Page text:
Like many who live in the vicinity of Harlem and Cermak, my introduction to the art of Nancy Rubins was not a happy one. “Big Bil-Bored” (1980), her vertical conglomeration of small kitchen appliances stirred sufficient controversy to lead to its demolition in 1993. I hated it. Rising from the vast emptiness of a shopping-plaza parking lot, similar in size and shape to commercial signage, it demanded attention and then punished the eyes with a sagging slab of rusting, festering junk. As a cautionary slap in the face of the conventional American consumer (presumably female)—OK, it may have been a good joke. But as a permanent feature of our landscape, whew, it was ugly!
So I was expecting Rubins to present more confrontational eyesores in her shows running concurrently on the Bluhm Terrace at the Art Institute of Chicago and at Rhona Hoffman Gallery. But apparently she has mellowed over the past forty years. Her materials are still sourced from junkyards, but now they resemble floral arrangements—and good ones at that. They are balanced (or dramatically unbalanced) and twist upwards with inner life, just like a flowering plant. And rather than the toasters and egg-beaters of “Big Bil-Bored,” all four of her new conglomerations have assembled the aluminum body parts of animal sculptures made for amusement parks. With a few museum-quality exceptions, the creatures in carnival merry-go-rounds feel small, stiff and awkward. But their hollow components often have strong curves and volumes, while surfaces show the wonderful patina of age. Throw in a heavy coiled steel spring or two from beneath the seats, and you’ve got a visual vocabulary that can make for large, joyful, vibrant sculpture.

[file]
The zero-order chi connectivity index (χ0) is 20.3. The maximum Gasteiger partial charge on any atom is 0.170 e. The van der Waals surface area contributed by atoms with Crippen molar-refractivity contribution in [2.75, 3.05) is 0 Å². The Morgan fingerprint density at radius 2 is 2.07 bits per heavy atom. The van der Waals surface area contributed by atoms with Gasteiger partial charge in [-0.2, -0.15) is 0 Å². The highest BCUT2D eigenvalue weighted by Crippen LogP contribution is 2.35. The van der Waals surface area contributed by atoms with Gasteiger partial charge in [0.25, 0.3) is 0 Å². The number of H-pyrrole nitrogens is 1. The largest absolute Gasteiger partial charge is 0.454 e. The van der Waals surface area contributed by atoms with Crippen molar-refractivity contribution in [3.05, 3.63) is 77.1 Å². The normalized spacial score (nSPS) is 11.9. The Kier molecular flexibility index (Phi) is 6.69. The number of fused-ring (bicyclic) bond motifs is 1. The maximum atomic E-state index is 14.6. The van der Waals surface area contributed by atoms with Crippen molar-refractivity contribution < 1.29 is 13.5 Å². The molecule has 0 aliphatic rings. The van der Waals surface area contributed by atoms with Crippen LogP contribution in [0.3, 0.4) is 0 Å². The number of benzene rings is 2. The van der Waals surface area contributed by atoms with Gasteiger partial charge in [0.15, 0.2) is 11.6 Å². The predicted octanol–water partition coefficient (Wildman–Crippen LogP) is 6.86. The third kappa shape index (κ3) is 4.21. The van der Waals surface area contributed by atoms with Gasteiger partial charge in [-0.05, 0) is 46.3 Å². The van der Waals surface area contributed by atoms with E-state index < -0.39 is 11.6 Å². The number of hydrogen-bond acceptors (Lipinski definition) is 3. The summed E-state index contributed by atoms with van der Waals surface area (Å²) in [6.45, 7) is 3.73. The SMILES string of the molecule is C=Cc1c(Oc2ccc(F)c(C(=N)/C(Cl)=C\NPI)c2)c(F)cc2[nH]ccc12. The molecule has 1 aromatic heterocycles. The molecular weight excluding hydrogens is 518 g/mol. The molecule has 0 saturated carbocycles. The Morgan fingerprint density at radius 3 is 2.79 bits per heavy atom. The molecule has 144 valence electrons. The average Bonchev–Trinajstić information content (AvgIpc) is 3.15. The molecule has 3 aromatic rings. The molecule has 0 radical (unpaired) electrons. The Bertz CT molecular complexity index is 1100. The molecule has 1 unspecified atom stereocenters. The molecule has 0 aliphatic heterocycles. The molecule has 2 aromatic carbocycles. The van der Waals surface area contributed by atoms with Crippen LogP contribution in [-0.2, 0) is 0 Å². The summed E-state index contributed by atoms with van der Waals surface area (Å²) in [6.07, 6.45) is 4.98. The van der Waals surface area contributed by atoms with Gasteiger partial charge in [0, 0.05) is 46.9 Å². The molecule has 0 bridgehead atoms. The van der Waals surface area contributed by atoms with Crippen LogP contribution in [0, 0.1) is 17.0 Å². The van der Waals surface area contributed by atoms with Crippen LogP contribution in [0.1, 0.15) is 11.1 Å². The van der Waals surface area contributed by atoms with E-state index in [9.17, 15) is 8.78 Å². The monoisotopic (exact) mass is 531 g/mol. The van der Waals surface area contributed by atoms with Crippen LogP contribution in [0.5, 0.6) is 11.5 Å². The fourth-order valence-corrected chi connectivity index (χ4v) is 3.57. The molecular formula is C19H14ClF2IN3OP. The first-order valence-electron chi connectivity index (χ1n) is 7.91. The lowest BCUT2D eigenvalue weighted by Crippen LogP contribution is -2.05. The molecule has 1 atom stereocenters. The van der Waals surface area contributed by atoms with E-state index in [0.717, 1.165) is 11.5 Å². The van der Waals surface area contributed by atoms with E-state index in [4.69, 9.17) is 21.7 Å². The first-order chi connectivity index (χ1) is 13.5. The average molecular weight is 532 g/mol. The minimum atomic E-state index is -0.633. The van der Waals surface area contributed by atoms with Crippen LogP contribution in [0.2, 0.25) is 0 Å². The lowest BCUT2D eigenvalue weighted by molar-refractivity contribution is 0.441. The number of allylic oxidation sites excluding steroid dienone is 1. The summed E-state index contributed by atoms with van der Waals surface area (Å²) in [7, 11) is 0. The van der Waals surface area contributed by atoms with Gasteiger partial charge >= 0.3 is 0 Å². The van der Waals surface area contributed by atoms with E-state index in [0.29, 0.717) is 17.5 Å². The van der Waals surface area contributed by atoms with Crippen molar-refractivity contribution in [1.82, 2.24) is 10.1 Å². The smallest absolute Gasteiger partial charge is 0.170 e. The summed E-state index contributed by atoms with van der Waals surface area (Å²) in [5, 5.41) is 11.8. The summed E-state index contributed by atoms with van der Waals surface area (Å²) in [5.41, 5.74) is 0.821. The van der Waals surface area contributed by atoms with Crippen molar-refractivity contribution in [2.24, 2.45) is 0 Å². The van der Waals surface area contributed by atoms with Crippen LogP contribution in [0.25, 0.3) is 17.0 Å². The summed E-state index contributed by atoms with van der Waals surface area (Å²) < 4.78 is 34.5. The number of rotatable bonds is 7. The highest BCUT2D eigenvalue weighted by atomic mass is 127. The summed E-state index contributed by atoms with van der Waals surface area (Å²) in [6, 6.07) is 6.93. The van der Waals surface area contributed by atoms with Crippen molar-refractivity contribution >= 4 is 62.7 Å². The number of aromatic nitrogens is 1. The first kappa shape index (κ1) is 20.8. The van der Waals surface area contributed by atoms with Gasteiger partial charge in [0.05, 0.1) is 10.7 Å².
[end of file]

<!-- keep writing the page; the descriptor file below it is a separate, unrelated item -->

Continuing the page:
What happened to the confrontational social critique of our crass, patriarchal, consumerist society? With a little imagination, you can still sense it. What kind of attitude to biodiversity do the mangled bodies of toy animals represent? As we deconstruct a children’s playground, aren’t we also addressing the traditional feminine role of childcare? Isn’t recycling old materials environmentally sensitive? And doesn’t the net of black wires that holds all the pieces together suggest the web of a spider, an archetype of femininity that is somewhat threatening? Or, if you prefer, these toy animals may just evoke nostalgia for childhood lost, still bound together in memory’s neural net. That’s what’s good about attractive art that is not overtly political. It loosens the mind rather than tensions it.
As a bonus, the Rhona Hoffman Gallery also includes five “drawings,” with the scare quotes preparing you for graphite-on-paper works like no other. The pieces look like sheets of black metal that have been bent and cut into interesting shapes. They recall the “Chicago Panels” by Ellsworth Kelly at the Art Institute, but they’re so much more interesting. They appear to be searching for references rather than trying to avoid them.
Nancy Rubins began her career as a ceramicist, and has returned to some of the traditional values of that medium. As she models the form in her drawings, she uses the simplest of colors and materials to suggest the most complex of feelings. When she composes shapes in her sculptures, she seeks out a dynamic of inner life. She’s come a long way from “Big Bil-Bored.” (Chris Miller)
“Nancy Rubins: Sculpture & Drawing” is on view at Rhona Hoffman Gallery, 1711 West Chicago, through December 18.